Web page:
Bone-marrow-derived cell differentiation into microglia: a study in a progressive mouse model of Parkinson's disease
Manuel Rodriguez (a, e), Lydia Álvarez-Erviti (b), Francisco J. Blesa (b), María C. Rodríguez-Oroz (b, e), Ainhoa Arina (c), Ignacio Melero (c), Luis Isaac Ramos (d) and Jose A. Obeso (b, e)
The migration of peripheral bone-marrow-derived cells (BMDCs) to the brain was studied in a chronic mouse model of Parkinson's disease (PD). BMDCs expressing the enhanced green fluorescent protein (GFP) were aseptically obtained from C57 BL/6-EGFP-Tg mice and intravenously injected into C57 BL/6j mice which had received a total body irradiation of 8 Gy to induce bone marrow ablation.
Implanted GFP-BMDCs replenished the bone marrow of irradiated mice, and progressively crossed the blood-brain barrier (BBB), penetrating different mesencephalic and telencephalic brain regions in the following months. The progressive degeneration of dopamine (DA) cells with a small daily dose (4 mg/kg/day for 20 days) of 1-methyl-4-phenyl-1,2,3,6-tetrahydro-pyridine (MPTP) increased the penetration of GFP-BMDCs into the brain, particularly into those regions with marked DA innervation and which showed the clearest DA cell loss. BMDC penetration increased before the DA cell loss was evident and persisted for a long time after MPTP withdrawal. Under these conditions, most BMDCs differentiated into microglia (CD68 expression was observed in 50% of GFP cells 60 days after MPTP administration).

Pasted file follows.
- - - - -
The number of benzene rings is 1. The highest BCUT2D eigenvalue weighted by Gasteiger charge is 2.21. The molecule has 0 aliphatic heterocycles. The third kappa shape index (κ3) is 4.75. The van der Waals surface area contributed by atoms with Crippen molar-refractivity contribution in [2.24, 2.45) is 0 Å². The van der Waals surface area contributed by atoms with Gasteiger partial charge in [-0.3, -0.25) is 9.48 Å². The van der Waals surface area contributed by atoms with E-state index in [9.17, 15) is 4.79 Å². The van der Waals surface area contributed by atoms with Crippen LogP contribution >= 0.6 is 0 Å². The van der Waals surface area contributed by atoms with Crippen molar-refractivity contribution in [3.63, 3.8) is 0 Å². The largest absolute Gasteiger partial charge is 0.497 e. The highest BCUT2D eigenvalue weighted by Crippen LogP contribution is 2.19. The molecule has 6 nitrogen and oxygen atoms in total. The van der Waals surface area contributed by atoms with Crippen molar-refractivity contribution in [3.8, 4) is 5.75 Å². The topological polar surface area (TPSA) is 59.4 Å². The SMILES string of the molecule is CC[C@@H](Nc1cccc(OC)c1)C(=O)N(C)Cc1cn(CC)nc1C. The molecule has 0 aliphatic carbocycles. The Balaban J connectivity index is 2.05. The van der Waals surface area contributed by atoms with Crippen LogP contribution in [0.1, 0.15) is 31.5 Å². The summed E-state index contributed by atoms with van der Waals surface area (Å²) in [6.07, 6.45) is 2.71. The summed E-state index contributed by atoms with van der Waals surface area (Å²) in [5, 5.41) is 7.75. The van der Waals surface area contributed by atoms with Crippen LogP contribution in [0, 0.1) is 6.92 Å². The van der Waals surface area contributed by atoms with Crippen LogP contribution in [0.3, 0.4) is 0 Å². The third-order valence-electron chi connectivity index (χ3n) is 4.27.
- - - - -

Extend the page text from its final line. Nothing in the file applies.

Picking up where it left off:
BMDC-derived microglia showed morphological characteristics of cell activation, with the glial cell line-derived neurotrophic factor only being expressed in 3% of the cells. No differentiation into neurons (NeuN expression), astrocites (GFAP), cytotoxic lymphocytes (CD8) and T-helper lymphocytes (CD4) was observed.
Taken together, the present data suggest that a significant portion of microglial cells is of a peripheral origin. Bearing in mind that microglial reaction is a significant part of the degenerative process in PD, the increase of BMDC penetration into DA-rich areas during DA cell degeneration and their differentiation into microglia suggest that cells coming across the BBB may participate in the neurodegeneration process.
The precise role of such a cell inflow into the brain requires further study. Nevertheless, this may represent an opportunity to develop neuroprotective therapeutic strategies for PD.